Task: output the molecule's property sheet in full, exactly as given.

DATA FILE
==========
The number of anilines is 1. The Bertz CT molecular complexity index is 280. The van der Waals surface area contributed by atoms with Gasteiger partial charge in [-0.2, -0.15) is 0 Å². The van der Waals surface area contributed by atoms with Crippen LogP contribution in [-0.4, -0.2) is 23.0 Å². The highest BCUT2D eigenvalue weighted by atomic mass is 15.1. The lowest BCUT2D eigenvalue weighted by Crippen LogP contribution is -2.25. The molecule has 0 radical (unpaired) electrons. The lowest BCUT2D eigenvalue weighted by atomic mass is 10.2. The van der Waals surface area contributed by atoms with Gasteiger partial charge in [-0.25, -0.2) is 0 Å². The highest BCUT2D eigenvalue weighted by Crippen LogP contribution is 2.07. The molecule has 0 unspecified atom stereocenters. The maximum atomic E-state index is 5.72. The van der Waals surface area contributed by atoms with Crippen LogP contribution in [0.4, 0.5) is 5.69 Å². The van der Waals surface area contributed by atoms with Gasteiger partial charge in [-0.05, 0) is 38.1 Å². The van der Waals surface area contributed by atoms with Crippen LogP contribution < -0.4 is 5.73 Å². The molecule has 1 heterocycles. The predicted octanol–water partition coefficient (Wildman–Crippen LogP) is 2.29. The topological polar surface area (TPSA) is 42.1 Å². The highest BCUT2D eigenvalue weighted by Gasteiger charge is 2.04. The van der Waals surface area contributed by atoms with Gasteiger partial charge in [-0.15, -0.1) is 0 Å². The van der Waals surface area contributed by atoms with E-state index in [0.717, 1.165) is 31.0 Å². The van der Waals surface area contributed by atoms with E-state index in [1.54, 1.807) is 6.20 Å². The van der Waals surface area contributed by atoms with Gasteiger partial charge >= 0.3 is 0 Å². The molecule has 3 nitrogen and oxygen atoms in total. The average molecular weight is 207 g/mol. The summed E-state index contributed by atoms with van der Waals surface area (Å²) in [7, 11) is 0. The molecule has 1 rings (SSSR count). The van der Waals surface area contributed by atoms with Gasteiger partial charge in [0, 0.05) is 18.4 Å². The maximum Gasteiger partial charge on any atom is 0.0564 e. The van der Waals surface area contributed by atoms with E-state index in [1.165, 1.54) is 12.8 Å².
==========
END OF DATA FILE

The number of anilines is 1. The Bertz CT molecular complexity index is 280. The van der Waals surface area contributed by atoms with Gasteiger partial charge in [-0.2, -0.15) is 0 Å². The van der Waals surface area contributed by atoms with Crippen LogP contribution in [-0.4, -0.2) is 23.0 Å². The highest BCUT2D eigenvalue weighted by atomic mass is 15.1. The lowest BCUT2D eigenvalue weighted by Crippen LogP contribution is -2.25. The molecule has 0 radical (unpaired) electrons. The lowest BCUT2D eigenvalue weighted by atomic mass is 10.2. The van der Waals surface area contributed by atoms with Gasteiger partial charge in [-0.25, -0.2) is 0 Å². The highest BCUT2D eigenvalue weighted by Crippen LogP contribution is 2.07. The molecule has 0 unspecified atom stereocenters. The maximum atomic E-state index is 5.72. The van der Waals surface area contributed by atoms with Crippen LogP contribution in [0.4, 0.5) is 5.69 Å². The van der Waals surface area contributed by atoms with Gasteiger partial charge in [-0.05, 0) is 38.1 Å². The van der Waals surface area contributed by atoms with Crippen LogP contribution < -0.4 is 5.73 Å². The molecule has 1 heterocycles. The predicted octanol–water partition coefficient (Wildman–Crippen LogP) is 2.29. The topological polar surface area (TPSA) is 42.1 Å². The highest BCUT2D eigenvalue weighted by Gasteiger charge is 2.04. The van der Waals surface area contributed by atoms with Gasteiger partial charge in [-0.15, -0.1) is 0 Å². The van der Waals surface area contributed by atoms with E-state index in [0.717, 1.165) is 31.0 Å². The van der Waals surface area contributed by atoms with E-state index in [1.54, 1.807) is 6.20 Å². The van der Waals surface area contributed by atoms with Gasteiger partial charge >= 0.3 is 0 Å². The molecule has 3 nitrogen and oxygen atoms in total. The average molecular weight is 207 g/mol. The summed E-state index contributed by atoms with van der Waals surface area (Å²) in [7, 11) is 0. The molecule has 1 rings (SSSR count). The van der Waals surface area contributed by atoms with Gasteiger partial charge in [0, 0.05) is 18.4 Å². The maximum Gasteiger partial charge on any atom is 0.0564 e. The van der Waals surface area contributed by atoms with E-state index in [1.165, 1.54) is 12.8 Å².